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English definition of “whom”

whom

pronoun     /huːm/ formal
B2 used instead of 'who' as the object of a verb or preposition: I met a man with whom I used to work. He took out a photo of his son, whom he adores. There were 500 passengers, of whom 121 drowned. To whom do you wish to speak?Relative forms Grammar:Questions: interrogative pronouns (what, who)We use interrogative pronouns to ask questions. They are: who, which, whom, what and whose. These are also known as wh-words. Questions using these are called wh-questions:See moreGrammar:Interrogative pronouns: usesWe use who and whom on their own:See moreGrammar:Relative pronounsRelative pronouns introduce relative clauses. The most common relative pronouns are who, whom, whose, which, that. The relative pronoun we use depends on what we are referring to and the type of relative clause.See moreGrammar:Relative pronouns: whomSee moreGrammar:No relative pronounIn informal styles, we often leave out the relative pronoun. We only do this in defining relative clauses, and when the relative pronoun is the object of the verb. We don’t leave out the relative pronoun when it is the subject of the verb nor in non-defining relative clauses:See moreGrammar:Relative pronouns: typical errorsSee moreGrammar:Who, whomWho and whom are wh-words. We use them to ask questions and to introduce relative clauses.See moreGrammar:Who as a question wordWe use who as an interrogative pronoun to begin questions about people:See moreGrammar:Emphatic questions with whoever and who on earthWe can ask emphatic questions using whoever or who on earth to express shock or surprise. We stress ever and earth:See moreGrammar:Who in relative clausesWe use who as a relative pronoun to introduce a relative clause about people:See moreGrammar:WhomWhom is the object form of who. We use whom to refer to people in formal styles or in writing, when the person is the object of the verb. We don’t use it very often and we use it more commonly in writing than in speaking.See more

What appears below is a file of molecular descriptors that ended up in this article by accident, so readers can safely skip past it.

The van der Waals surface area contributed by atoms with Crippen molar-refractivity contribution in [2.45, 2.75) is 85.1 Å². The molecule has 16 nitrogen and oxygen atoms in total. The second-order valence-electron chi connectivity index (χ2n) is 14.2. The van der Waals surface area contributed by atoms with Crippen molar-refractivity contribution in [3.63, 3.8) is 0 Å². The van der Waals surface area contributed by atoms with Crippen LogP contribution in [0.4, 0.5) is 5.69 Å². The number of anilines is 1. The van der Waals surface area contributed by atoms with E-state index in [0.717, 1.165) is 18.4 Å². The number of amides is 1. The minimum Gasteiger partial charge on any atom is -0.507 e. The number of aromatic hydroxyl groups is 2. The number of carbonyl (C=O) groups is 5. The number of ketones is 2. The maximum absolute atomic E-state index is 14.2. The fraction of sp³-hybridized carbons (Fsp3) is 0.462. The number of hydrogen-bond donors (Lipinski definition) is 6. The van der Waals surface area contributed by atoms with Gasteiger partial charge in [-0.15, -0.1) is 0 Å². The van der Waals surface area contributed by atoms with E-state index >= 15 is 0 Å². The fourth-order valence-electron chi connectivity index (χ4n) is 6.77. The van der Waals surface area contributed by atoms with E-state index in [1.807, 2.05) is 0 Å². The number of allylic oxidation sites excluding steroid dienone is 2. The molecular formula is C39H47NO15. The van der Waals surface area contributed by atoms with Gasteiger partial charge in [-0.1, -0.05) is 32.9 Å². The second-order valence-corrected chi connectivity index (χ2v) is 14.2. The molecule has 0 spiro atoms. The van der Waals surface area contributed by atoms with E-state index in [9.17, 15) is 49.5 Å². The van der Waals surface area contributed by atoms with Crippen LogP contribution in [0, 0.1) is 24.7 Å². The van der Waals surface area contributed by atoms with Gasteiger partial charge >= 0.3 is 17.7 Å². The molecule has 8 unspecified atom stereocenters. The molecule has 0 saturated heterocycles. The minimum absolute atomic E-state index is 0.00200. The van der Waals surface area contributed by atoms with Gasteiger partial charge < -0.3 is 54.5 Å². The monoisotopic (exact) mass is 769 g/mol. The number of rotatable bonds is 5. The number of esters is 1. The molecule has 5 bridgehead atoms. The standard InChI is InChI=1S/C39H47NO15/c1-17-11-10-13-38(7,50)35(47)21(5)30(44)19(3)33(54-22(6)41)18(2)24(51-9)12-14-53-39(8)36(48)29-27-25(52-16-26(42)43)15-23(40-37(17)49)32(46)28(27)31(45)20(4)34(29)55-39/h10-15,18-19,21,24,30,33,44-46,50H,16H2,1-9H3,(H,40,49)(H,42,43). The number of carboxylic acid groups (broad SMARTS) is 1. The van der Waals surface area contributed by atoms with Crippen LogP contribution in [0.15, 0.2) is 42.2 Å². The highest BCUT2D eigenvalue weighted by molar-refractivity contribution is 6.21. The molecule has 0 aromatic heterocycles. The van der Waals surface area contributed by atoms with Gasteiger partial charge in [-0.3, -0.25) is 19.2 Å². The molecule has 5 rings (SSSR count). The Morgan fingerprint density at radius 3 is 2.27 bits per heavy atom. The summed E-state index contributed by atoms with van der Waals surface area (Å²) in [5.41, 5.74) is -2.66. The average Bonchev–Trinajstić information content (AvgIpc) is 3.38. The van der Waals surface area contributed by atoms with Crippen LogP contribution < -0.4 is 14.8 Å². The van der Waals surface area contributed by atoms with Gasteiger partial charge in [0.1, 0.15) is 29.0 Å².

(Definition of whom pronoun from the Cambridge Advanced Learner's Dictionary & Thesaurus © Cambridge University Press)
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